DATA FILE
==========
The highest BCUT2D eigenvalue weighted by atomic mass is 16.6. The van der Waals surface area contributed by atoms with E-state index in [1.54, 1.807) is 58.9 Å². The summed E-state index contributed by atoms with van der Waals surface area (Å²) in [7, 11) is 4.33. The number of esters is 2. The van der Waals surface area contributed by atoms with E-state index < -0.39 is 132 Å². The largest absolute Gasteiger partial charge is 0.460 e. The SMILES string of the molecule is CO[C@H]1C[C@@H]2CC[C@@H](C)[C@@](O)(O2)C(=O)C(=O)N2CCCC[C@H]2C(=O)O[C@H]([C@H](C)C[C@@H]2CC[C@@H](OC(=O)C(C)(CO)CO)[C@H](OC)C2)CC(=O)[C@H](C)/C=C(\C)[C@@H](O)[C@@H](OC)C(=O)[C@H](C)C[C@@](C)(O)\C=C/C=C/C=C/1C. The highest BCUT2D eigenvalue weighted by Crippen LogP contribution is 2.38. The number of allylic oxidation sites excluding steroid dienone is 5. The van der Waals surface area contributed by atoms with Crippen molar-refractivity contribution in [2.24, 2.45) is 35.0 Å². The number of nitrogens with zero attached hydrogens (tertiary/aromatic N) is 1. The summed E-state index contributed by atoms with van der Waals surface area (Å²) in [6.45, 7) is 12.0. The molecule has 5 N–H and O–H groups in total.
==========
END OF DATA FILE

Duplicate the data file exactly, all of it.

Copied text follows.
The highest BCUT2D eigenvalue weighted by atomic mass is 16.6. The van der Waals surface area contributed by atoms with E-state index in [1.54, 1.807) is 58.9 Å². The summed E-state index contributed by atoms with van der Waals surface area (Å²) in [7, 11) is 4.33. The number of esters is 2. The van der Waals surface area contributed by atoms with E-state index < -0.39 is 132 Å². The largest absolute Gasteiger partial charge is 0.460 e. The SMILES string of the molecule is CO[C@H]1C[C@@H]2CC[C@@H](C)[C@@](O)(O2)C(=O)C(=O)N2CCCC[C@H]2C(=O)O[C@H]([C@H](C)C[C@@H]2CC[C@@H](OC(=O)C(C)(CO)CO)[C@H](OC)C2)CC(=O)[C@H](C)/C=C(\C)[C@@H](O)[C@@H](OC)C(=O)[C@H](C)C[C@@](C)(O)\C=C/C=C/C=C/1C. The highest BCUT2D eigenvalue weighted by Crippen LogP contribution is 2.38. The number of allylic oxidation sites excluding steroid dienone is 5. The van der Waals surface area contributed by atoms with Crippen molar-refractivity contribution in [2.24, 2.45) is 35.0 Å². The number of nitrogens with zero attached hydrogens (tertiary/aromatic N) is 1. The summed E-state index contributed by atoms with van der Waals surface area (Å²) in [6.45, 7) is 12.0. The molecule has 5 N–H and O–H groups in total.